Here are my goals for 2016. I’ve been giving them a good deal of thought, and these are the things I think will enrich my life: personally, professionally, spiritually.
It’s worth noting that I’ve tried to focus on quality over quantity. Rather than resolving to bake four different kinds of bread, for instance, I’m looking to improve my baking skills; the point is not to do a whole bunch of things but to do things which will help me to do other things better, and with more pleasure.
To that end, I don’t have as many goals this year as I did last year. I’ve focused on things I really want to do, not things I feel I should do.
- Read up on teaching developmental courses. This is something I’ve struggled with, especially since I was never enrolled in a developmental course myself. I would like to improve.
- Read The Seven Laws of Teaching, by John Milton Gregory. This book has been recommended to me by several sources. Time to read it!
There are other things I’d like to do to, such as teach an online course and take a professional development or training seminar to boost my skills, but those are far enough outside my control that I’m not adding them to my official to-do list. I’ll still work towards those goals, though.
- Improve my knitting skills. 1) Learn to pick up dropped stitches on my own. Every time I drop a stitch, I take the whole project to a knitting expert. That has to stop. 2) Learn to increase & decrease (add and remove stitches from a project). I’ve been religiously avoiding projects which require me to increase & decrease. But when I learn to do so, I’ll be able to make something besides scarves and fingerless gloves.
- Get comfortable baking with yeast. Every Christmas, making the traditional Christmas-morning cinnamon rolls is really an adventure, because it’s the only time all year that I use yeast.
- Start a retirement fund. While I feel awfully young to be thinking about retirement, the truth is that I’m thirty and unmarried; it’s me that will be taking care of me when I’m retired, and that means putting money aside for me now, years before I’ll actually need it.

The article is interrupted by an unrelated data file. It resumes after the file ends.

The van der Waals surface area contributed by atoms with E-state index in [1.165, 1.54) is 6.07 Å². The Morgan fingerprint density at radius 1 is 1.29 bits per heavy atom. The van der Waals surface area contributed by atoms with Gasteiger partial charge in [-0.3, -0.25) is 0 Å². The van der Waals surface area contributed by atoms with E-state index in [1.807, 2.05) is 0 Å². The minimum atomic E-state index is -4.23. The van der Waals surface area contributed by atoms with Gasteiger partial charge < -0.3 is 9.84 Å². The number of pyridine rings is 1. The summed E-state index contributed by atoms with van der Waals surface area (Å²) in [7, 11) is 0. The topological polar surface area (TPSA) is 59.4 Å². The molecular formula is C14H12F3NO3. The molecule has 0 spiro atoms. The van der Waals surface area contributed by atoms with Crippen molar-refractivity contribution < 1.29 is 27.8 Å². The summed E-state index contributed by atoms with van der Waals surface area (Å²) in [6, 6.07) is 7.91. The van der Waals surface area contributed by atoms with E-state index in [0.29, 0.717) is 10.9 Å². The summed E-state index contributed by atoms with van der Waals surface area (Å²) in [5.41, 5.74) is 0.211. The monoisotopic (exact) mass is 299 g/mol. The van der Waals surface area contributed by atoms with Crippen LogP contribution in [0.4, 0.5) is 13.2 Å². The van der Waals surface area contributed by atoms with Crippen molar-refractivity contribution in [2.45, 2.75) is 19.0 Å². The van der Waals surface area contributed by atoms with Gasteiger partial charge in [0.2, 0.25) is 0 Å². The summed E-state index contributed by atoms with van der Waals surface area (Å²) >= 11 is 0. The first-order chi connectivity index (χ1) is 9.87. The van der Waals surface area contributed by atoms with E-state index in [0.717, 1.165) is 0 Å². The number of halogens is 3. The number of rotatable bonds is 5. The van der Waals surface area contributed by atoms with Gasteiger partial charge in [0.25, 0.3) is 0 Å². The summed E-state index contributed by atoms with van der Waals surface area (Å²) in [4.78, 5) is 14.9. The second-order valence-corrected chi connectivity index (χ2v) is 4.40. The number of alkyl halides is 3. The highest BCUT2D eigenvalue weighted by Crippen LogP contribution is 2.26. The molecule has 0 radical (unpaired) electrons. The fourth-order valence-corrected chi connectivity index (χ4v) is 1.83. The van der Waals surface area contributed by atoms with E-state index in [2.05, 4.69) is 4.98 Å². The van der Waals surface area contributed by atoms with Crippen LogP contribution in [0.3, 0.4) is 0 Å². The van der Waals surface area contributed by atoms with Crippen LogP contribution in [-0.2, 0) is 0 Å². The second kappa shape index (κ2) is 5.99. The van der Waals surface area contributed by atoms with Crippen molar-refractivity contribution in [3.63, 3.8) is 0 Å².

- Buy a car. My current car has nearly 170K miles on it. By year’s end, I’ll need a new one, but spending tens of thousands of dollars on a single purchase makes me nervous. I’m hoping that if “buy new car” is on my to do list, I’ll be more likely to overcome my nerves and actually do it.
Again, there are other things I dream of doing (visiting a friend in Seattle, climbing a 14er with my father and my outdoorsy aunt and uncle, owning a pet) but I’m just dreaming about them, not listing them as official resolutions.
Also, I want to have people over more regularly; this is a real goal of mine, but so very unmeasurable that I’ve left it off the official list. Still, the fact remains that I love cooking and baking and eating with people, yet I very rarely make these get-togethers happen, and it’s time for this to change. Anyone want to volunteer to be my first guest?
- Find a church home and get involved. I am leaving the church I’ve been attending for the past four years, for reasons I outlined in this post. Time to find a new church.
- Read several religious books, including Dante (missed him last year! It’s been too long since I’ve read the Commedia) and George MacDonald’s sermons, which have been sitting on my Kindle for months now.
- Celebrate Lent, and possibly other church calendar fasts/feasts. Last year I marked Lent with a fast from humor websites, and Advent with a fast from unnecessary purchases. Both of those times were rich ones in my spiritual life.
I have two other spiritual goals, but as with my goal of having people over regularly, they’re nearly impossible to measure in any way whatsoever, and so I’m describing them here rather than listing them with my other goals:
One, I want to spend much less time on the Internet, mindlessly scrolling through humor websites and skimming mildly interesting Atlantic and American Conservative posts; there are way more productive ways to spend my time. Which leads me to my next goal. Two, I want to read the Bible and pray more regularly. When the semester is very busy, it’s easy for me to fall out of the habit of reading the Bible, and then simply not pick it back up again. This should not be. Reading the Bible is, of course, something I can do more of when I’m not online!
By posting this list to my blog, I’m mostly guaranteeing that I have an easy way to remind myself of what I’m committed to doing this year; I’m not trying to get attention so much as I’m trying to hold myself accountable to using my time profitably. However, because I think it’s interesting to talk about what I’m learning and how I’m growing, I will post about my work towards these goals from time to time; look for the posts under the tag To Do: 2016.
Here’s to a great 2016!